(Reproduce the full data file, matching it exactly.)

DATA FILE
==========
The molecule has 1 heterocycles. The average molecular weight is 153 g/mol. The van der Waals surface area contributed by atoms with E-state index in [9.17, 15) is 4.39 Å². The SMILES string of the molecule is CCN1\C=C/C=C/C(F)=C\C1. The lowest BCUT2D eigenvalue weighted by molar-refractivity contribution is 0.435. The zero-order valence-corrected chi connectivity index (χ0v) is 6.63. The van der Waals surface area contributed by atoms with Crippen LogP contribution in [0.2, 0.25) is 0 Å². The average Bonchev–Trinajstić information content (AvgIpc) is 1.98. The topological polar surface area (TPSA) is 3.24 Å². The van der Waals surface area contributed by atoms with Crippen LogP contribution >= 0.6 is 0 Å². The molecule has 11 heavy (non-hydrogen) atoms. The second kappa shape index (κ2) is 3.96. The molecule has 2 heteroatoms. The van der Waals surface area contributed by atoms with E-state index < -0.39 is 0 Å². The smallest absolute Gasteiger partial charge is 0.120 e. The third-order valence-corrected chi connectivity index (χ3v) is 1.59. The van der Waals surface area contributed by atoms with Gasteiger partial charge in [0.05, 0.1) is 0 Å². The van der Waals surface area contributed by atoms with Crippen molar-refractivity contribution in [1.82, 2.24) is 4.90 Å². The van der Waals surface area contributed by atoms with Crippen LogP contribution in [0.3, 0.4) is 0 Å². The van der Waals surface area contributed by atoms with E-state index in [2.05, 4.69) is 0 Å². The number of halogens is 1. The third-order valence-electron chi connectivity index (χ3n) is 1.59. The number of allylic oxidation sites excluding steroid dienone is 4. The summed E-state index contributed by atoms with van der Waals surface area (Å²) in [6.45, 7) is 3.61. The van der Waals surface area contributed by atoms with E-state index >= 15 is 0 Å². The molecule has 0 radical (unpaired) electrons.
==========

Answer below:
The molecule has 1 heterocycles. The average molecular weight is 153 g/mol. The van der Waals surface area contributed by atoms with E-state index in [9.17, 15) is 4.39 Å². The SMILES string of the molecule is CCN1\C=C/C=C/C(F)=C\C1. The lowest BCUT2D eigenvalue weighted by molar-refractivity contribution is 0.435. The zero-order valence-corrected chi connectivity index (χ0v) is 6.63. The van der Waals surface area contributed by atoms with Crippen LogP contribution in [0.2, 0.25) is 0 Å². The average Bonchev–Trinajstić information content (AvgIpc) is 1.98. The topological polar surface area (TPSA) is 3.24 Å². The van der Waals surface area contributed by atoms with Crippen LogP contribution >= 0.6 is 0 Å². The molecule has 11 heavy (non-hydrogen) atoms. The second kappa shape index (κ2) is 3.96. The molecule has 2 heteroatoms. The van der Waals surface area contributed by atoms with E-state index < -0.39 is 0 Å². The smallest absolute Gasteiger partial charge is 0.120 e. The third-order valence-corrected chi connectivity index (χ3v) is 1.59. The van der Waals surface area contributed by atoms with Gasteiger partial charge in [0.05, 0.1) is 0 Å². The van der Waals surface area contributed by atoms with Crippen molar-refractivity contribution in [1.82, 2.24) is 4.90 Å². The van der Waals surface area contributed by atoms with Crippen LogP contribution in [0.3, 0.4) is 0 Å². The van der Waals surface area contributed by atoms with E-state index in [2.05, 4.69) is 0 Å². The number of halogens is 1. The third-order valence-electron chi connectivity index (χ3n) is 1.59. The number of allylic oxidation sites excluding steroid dienone is 4. The summed E-state index contributed by atoms with van der Waals surface area (Å²) in [6.45, 7) is 3.61. The van der Waals surface area contributed by atoms with E-state index >= 15 is 0 Å². The molecule has 0 radical (unpaired) electrons.